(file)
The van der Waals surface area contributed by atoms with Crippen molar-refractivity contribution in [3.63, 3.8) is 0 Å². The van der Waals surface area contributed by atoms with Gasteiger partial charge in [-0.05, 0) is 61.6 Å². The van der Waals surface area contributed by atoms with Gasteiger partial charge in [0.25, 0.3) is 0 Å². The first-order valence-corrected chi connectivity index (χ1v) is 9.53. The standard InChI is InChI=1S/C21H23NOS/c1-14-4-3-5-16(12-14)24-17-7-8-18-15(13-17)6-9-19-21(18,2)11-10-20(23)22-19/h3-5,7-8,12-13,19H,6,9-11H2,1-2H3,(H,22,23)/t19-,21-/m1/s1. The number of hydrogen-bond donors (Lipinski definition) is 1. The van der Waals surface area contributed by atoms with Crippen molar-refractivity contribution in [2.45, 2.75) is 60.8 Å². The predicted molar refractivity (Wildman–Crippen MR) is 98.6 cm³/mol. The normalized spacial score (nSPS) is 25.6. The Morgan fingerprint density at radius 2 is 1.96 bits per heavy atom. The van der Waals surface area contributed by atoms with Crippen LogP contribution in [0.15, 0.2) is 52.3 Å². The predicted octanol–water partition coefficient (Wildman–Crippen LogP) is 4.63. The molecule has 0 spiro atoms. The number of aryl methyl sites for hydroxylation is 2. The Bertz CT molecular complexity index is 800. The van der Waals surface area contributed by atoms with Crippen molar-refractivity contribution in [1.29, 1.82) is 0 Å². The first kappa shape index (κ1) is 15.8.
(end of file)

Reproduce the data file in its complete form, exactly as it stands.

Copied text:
The van der Waals surface area contributed by atoms with Crippen molar-refractivity contribution in [3.63, 3.8) is 0 Å². The van der Waals surface area contributed by atoms with Gasteiger partial charge in [-0.05, 0) is 61.6 Å². The van der Waals surface area contributed by atoms with Gasteiger partial charge in [0.25, 0.3) is 0 Å². The first-order valence-corrected chi connectivity index (χ1v) is 9.53. The standard InChI is InChI=1S/C21H23NOS/c1-14-4-3-5-16(12-14)24-17-7-8-18-15(13-17)6-9-19-21(18,2)11-10-20(23)22-19/h3-5,7-8,12-13,19H,6,9-11H2,1-2H3,(H,22,23)/t19-,21-/m1/s1. The number of hydrogen-bond donors (Lipinski definition) is 1. The van der Waals surface area contributed by atoms with Crippen molar-refractivity contribution in [2.45, 2.75) is 60.8 Å². The predicted molar refractivity (Wildman–Crippen MR) is 98.6 cm³/mol. The normalized spacial score (nSPS) is 25.6. The Morgan fingerprint density at radius 2 is 1.96 bits per heavy atom. The van der Waals surface area contributed by atoms with Crippen LogP contribution in [0.15, 0.2) is 52.3 Å². The predicted octanol–water partition coefficient (Wildman–Crippen LogP) is 4.63. The molecule has 0 spiro atoms. The number of aryl methyl sites for hydroxylation is 2. The Bertz CT molecular complexity index is 800. The van der Waals surface area contributed by atoms with Crippen molar-refractivity contribution in [1.29, 1.82) is 0 Å². The first kappa shape index (κ1) is 15.8.